Fourth course: European. Italian pork and fennel sausage, potato farls, bacon and oven roasted tomato.
“The pork sausage had a rich fennel taste and whilst it was the star of the dish, I thought the potato farl and tomato chutney made it complete. The sausage was certainly home made as the flavours of the pork and fennel were strong and the sausage didn’t taste like it was made of too much fat. The chutney itself was rich in flavour and tended to dominate the other flavours of the plate; including the pork sausage which had a pretty defining flavour. The farl, whilst being a little tasteless and floury, balanced the dish overall.”
“The pork and fennel sausage was just… wow. Delicious. It was juicy and perfectly cooked which the fennel flavours, really reaching through the pork and teasing the taster. The chutney was really sweet and delicious, and while it was powerful in flavour, could really be enjoyed if taken in small doses. My potato farl was unfortunately undercooked and unimpressive. As I deconstructed this element, I found a thin layer of potato in between a bready mixture. Whilst it was an interesting concept, I felt that this added no value to the overall dish. It was, however, the favourite element for Mr Bond who pointed out that the flavours was purposefully muted, providing a ‘bread-like’ element to the dish.”
Fifth course: African. Sweets platter. A delicious finish treat of Baklava, Mokasas donuts, Basbosa and special biscuits prepared by our famous Sorghum Sisters
“This combination of sweets, whilst having a worldly feel, was a bit of a hit and miss. The Baklava, as noted by Bond Girl, was rather dry and a little too dense for my liking. The Mokasas donuts, however, were a sweet delight! They had a glossy exterior and light, soft filling. The basbosa reminded me of a better version of a lamington, with the coconut and soft textures inside which made it a tasty treat. Overall, it was the perfect way to finish the various cultures we experienced for our brunch.”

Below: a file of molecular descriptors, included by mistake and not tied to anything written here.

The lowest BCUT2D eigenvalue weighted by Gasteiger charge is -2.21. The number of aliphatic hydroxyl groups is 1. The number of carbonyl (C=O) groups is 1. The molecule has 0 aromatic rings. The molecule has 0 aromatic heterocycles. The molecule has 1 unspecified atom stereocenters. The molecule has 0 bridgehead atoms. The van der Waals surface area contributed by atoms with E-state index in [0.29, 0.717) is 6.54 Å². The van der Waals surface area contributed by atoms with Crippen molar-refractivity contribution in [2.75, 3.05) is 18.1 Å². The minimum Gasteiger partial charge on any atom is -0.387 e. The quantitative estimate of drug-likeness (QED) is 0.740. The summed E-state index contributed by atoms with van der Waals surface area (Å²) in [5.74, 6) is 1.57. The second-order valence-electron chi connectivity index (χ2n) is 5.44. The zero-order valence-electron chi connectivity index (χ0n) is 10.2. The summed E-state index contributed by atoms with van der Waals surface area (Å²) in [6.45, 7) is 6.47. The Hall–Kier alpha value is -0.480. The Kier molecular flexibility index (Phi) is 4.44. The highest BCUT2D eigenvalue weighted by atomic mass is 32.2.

“What can I say? I’m a sucker for sweets from all around the world. I hadn’t realised at the time of experiencing these dishes that they were particularly African, particularly with items such as Baklava which is usually noted as being from the Middle East. So.. where to start?
The Baklava was okay, but there was not enough sugar glucose used between the sheets of pastry, resulting in a dry, flakey sweet that didn’t contain the right level of moisture. Ironically, however, this made the Baklava more edible for me as I usually find the flavours of this treat overbearingly sweet and too dense. The biscuits were really beautiful – they dissolved in my mouth as soon as they entered, leaving behind the reminisce of almond meal and essence in their wake. Next up, was the Mokasas donuts. These were really something else! Beautifully glazed and perfectly cooked, these donuts were light and fluffy on the inside with a clear flavour of rose-water emanating through the dough. Finally was the basbosa. This was actually my favourite element of the sweets dish as it was a really lovely consistency. The cake mixture was moist but not dense and the coconut really just made this dish beautiful and enjoyable. The sweets were really something else and were my favourite of the day.”
Fifty -Six Threads cafe is a business owned and operated by AMES – an organisation that focuses on assisting recently arrived refugees and migrants settling into our fair state of Victoria. The General Manager of AMES approached us after the meal and introduced himself, taking the time to explain to us that they provide support to refugees and migrants right from when they enter into the country. For those interested in working in the food industry, they provide training through a formal course and work experience at their cafe. Whilst our experience at The Brunch of Cultures provided inconsistent experiences, we couldn’t help but appreciate the cause. A job well done to AMES and to the refugees and migrants who are working there.
Final thought: “Mixed results – some improvements to be had, but there are some seriously outstanding elements to be enjoyed”